The one good thing that came out of me doing yoga then was I found a better way of getting electrolytes in me (magnesium and potassium are electrolytes), when the yoga instructor noticed I seemed to be dehydrated even though I had basically chugged an entire bottle of water throughout the workout and handed me an Emergen-C Electro Mix packet (5.30/box 18 cents/packet at Amazon), which has no sugar or carbs but plenty of electrolytes (it's sweetened with Stevia). It's a powder packet you just pour into your water bottle that instantly makes it a zero carb/calorie sports drink. I'm never low-carbing and doing a workout without it again.

If you want a more natural way to get electrolytes in you, go for beans and spinach. They're both good sources of potassium and magnesium.

Sunday, November 20, 2011

Low-Carb Lemon Cheesecake

I think cheesecake is one of the best desserts to have as a low-carber because other than sugar, you don't really need to substitute most of the other ingredients, so you don't have to sacrifice much on the taste.

I found this recipe while looking for low-carb dessert recipes online. Dessert is my kryptonite when it comes to low-carbing (I can eat burgers and eggs all day for my main meals), so I'm constantly planning out what to make so I don't get the urge to buy ice cream and cupcakes. Here's the original recipe, with a few notes:



1 1/4 cup almond meal crushed almonds (almond meal is somewhat expensive $40/16 oz!, so I crushed some almonds in my blender. Make sure to use pulse mode to get all the pieces.)

Crushed almonds

2 Tablespoons butter, melted
3 Tablespoons sugar equivalent in artificial sweetener (I used Splenda)


1 1/2 lbs (3 packages) cream cheese, room temperature (important!)
1 1/4 cups sugar equivalent in artificial sweetener (I used Splenda)
1 1/2 teaspoons vanilla extract
1/4 teaspoon salt
4 eggs, room temperature (important!)
1/4 cup lemon juice (fresh is best)
1 Tablespoon lemon zest
1/4 cup heavy cream


1 cup sour cream
Juice and zest from 1 medium lemon (about 2 Tablespoons juice and 1 Tablespoon zest)
1/4 cup sugar equivalent in artificial sweetener (I used Splenda)
1/2 teaspoon vanilla extract


  • Heat oven to 375 F.
  • Prepare a springform pan. I like to put a piece of parchment paper over the bottom of the pan; no need to cut it to size, just snap it into place when you tighten the sides of the pan. The parchment paper makes it easier to move the cheesecake to a nicer serving plate once the cake is done. Butter the sides and bottom of the pan, including parchment. Wrap the outside of the pan in heavy-duty foil to protect it from leaks.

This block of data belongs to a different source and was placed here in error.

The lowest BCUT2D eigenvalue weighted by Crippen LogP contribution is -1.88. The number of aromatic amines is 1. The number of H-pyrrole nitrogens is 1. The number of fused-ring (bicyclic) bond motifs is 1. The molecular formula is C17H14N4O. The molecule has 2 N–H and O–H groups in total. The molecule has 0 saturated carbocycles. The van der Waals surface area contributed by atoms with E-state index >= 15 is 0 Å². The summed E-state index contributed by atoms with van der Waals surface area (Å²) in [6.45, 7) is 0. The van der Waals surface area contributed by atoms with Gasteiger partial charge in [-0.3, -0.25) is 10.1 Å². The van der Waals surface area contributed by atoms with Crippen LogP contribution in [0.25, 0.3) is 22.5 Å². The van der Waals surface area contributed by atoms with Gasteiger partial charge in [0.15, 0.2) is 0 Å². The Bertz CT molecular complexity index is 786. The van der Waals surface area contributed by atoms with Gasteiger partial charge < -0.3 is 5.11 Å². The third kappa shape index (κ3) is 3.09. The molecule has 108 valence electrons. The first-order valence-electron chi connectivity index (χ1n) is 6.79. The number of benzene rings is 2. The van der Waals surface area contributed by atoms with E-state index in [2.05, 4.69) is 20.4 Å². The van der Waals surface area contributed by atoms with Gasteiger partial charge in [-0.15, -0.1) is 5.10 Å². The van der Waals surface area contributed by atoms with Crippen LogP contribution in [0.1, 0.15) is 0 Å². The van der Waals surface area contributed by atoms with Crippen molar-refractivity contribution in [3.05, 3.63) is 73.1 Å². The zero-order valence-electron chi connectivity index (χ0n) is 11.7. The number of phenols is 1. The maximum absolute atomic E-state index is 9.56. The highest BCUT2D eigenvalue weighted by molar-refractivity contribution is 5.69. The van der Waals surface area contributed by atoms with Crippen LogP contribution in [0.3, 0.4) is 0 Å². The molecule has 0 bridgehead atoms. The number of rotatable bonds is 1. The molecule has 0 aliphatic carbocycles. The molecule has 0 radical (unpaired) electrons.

If you don't know what a springform pan is, here it is.
It's easier to put the parchment paper in by sealing the pan
while the bottom is under the paper, then cut the parchment paper
Pan with parchment paper, buttered and wrapped in foil

  • Combine ingredients for crust. Press the mixture into the bottom of your springform pan. Bake for 8 to 10 minutes until fragrant and beginning to brown. Remove from oven.
  • Lower oven temperature to 350 F.
  • Gather ingredients for the filling. Beat cream cheese until fluffy. Scrape sides of bowl and beaters. (The mixture will gradually become lighter as you add in the rest of the ingredients, and the denser stuff will cling to the bowl. If you don't scrape, you won't be able to incorporate the remaining ingredients as well.) It is important to scrape, add the ingredients gradually and beat properly. Otherwise parts of your cheesecake can be eggy (ick). I learned this the hard way.
  • Add sweetener, vanilla, salt, and 2 of the eggs. Beat well, scrape.
If you're not aware, they sell granulated Splenda, which makes cooking with it easier

  • Add the other 2 eggs. Beat well, scrape.
  • Add lemon juice, lemon zest, and cream. Beat well, scrape, and pour filling mixture into the pan over the crust.
  • In another bowl, mix together ingredients for topping and set aside.
  • Place a baking pan large enough to hold your springform pan into the oven and fill it halfway with boiling water. Place the springform pan into the baking pan and bake for about 60 minutes (give or take 10 to 15 minutes), until the cheesecake is mostly set but is still wobbly in the middle.
  • Remove cheesecake from oven, spread the topping over the cheesecake, then bake for an additional 10 minutes.
  • Cool to room temperature (1 to 2 hours), then chill completely for several hours before serving. 
  • If you'd like, put 2 tablespoons of Cool Whip on every slice. It contrasts well with the tart lemon flavor.

Nutritional Information: Each of 16 servings has 3 grams effective carbohydrate plus 1 gram fiber, 7 grams protein, and 295 calories. Cool whip adds an additional 2 grams of carbs per serving.

Quick intro: Hi all! My name's Ash and I obviously was recently invited to start posting on Unbreaded (either that or I'm a pretty good hacker). I wasn't sure what to post first, but since this recipe saved me from eating all the evil carbs at a pre-thanksgiving dinner I recently hosted, I decided to put it up. Hopefully this will be the first of many recipes I'll be trying out and sharing with you. When I'm not playing around with de-carbing recipes, I blog about New York city at